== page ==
The new infection, announced by Health Minister Brad Hazzard on Thursday, ends the state's streak of no locally acquired coronavirus cases.
Western Australia's premier is not ruling out delaying the reopening of interstate borders after a Sydney hotel quarantine worker tested positive to COVID-19.
WA is scheduled to open up to NSW and Victoria from December 8, with travellers from those states no longer required to quarantine for 14 days.
But those plans are now under a cloud as WA health authorities seek further information from their NSW counterparts.
Urgent genomic testing is under way to determine how the woman contracted the virus, with results due within 48 hours.
Authorities are concerned the woman, who appears to have caught public transport while symptomatic, may have been infected through another worker.
"This is why we were very cautious about reopening," Premier Mark McGowan told reporters on Thursday.
"Obviously if the chief health officer recommends that we delay opening to NSW, then that is the decision we will make.
"We don't have enough information at this point in time to make that decision but we expect to get more information over coming days."
The NSW government on Thursday confirmed that the woman worked at two Sydney hotels, including a quarantine hotel for returned travellers.
Contact tracing is underway and the source of the infection is still under investigation, with urgent genomic sequencing underway to determine if it was acquired in the community or at the hotel quarantine facility.
Depending on the scale of the outbreak in NSW, WA could also delay reopening its border to Victoria.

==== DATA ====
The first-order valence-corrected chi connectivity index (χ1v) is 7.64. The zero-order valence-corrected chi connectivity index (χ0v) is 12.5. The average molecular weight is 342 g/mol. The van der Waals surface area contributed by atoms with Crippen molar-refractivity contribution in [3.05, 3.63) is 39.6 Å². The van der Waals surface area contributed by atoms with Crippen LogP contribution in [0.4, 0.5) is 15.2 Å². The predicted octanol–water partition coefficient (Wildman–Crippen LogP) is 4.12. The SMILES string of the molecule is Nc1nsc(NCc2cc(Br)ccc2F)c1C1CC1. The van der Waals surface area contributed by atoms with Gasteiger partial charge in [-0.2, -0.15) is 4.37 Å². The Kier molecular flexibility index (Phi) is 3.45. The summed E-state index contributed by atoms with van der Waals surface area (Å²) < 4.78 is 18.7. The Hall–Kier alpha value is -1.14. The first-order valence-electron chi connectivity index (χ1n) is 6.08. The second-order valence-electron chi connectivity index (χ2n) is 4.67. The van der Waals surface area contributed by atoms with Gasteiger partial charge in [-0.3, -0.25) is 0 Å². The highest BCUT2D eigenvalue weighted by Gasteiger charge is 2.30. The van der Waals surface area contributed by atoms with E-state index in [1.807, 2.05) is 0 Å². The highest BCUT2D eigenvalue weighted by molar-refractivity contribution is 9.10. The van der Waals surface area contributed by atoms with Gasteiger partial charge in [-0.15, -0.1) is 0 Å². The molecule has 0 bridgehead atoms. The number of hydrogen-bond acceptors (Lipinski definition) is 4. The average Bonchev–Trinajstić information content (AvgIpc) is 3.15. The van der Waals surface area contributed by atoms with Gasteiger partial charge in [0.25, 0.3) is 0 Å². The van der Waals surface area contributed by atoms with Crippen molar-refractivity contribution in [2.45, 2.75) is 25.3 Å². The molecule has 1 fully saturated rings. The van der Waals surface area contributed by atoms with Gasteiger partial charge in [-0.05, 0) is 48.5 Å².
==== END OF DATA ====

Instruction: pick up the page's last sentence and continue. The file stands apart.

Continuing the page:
The two states are being effectively considered as one jurisdiction by WA health authorities given the flow of travellers.
Mr McGowan said he expected to make a decision over the weekend.
"I realise this is very disruptive to many people and very problematic to many people because they don't know what's happening," he said.
"But at the same time, we have to make decisions that are based upon health advice and based upon the safety of the state.
"The NSW government is confident they have it under control but we want to see and make sure that the evidence supports that before we make a final decision."
NSW Chief Health Officer Kerry Chant told reporters there wasn't an easy explanation for the infection.
"She did not have contact with infected overseas patients directly," Dr Chant said. "So at the moment there isn't a smoking gun of how transmission happened."
NSW Health says the woman worked at the Novotel hotel in Darling Harbour on 28 - 30 November, and the Ibis hotel, also in Darling Harbour, on 27 November.
Other staff who worked while she was potentially infectious are being asked to get tested and self-isolate pending further advice.
She also travelled by train from Minto to Central Station, and on the light rail from Central Station to Darling Harbour, on a number of occasions while she was potentially infectious.
NSW Health is asking people who travelled on the same services to immediately get tested and self-isolate, with the route and line details to be provided later on Thursday.
Five household contacts of the south-western Sydney resident have tested negative to the virus, and will self-isolate for 14 days.
NSW Premier Gladys Berejiklian said it was a "very serious" situation "but one, at this stage, we feel we're managing".
She said the latest advice was that the government could still ease restrictions on Monday, but it was an evolving situation.
"If at any time of the day Dr Chant gives we alternate advice, I will not hesitate to take that advice because that's what served NSW well," Ms Berejiklian said.
Dr Chant thanked the woman for coming forward for testing, saying that she did not experience overt symptoms until Saturday.
"We appreciate the fact that she has presented for testing," Dr Chant said.
"We will protect your identity and information [if you test positive] so please don't feel like that's a barrier to coming forward."
Contact tracing is currently underway, with chains of transmission still yet to come to light.
People in Australia must stay at least 1.5 metres away from others. Check your jurisdiction's restrictions on gathering limits.
If you are experiencing cold or flu symptoms, stay home and arrange a test by calling your doctor or contact the Coronavirus Health Information Hotline on 1800 020 080.
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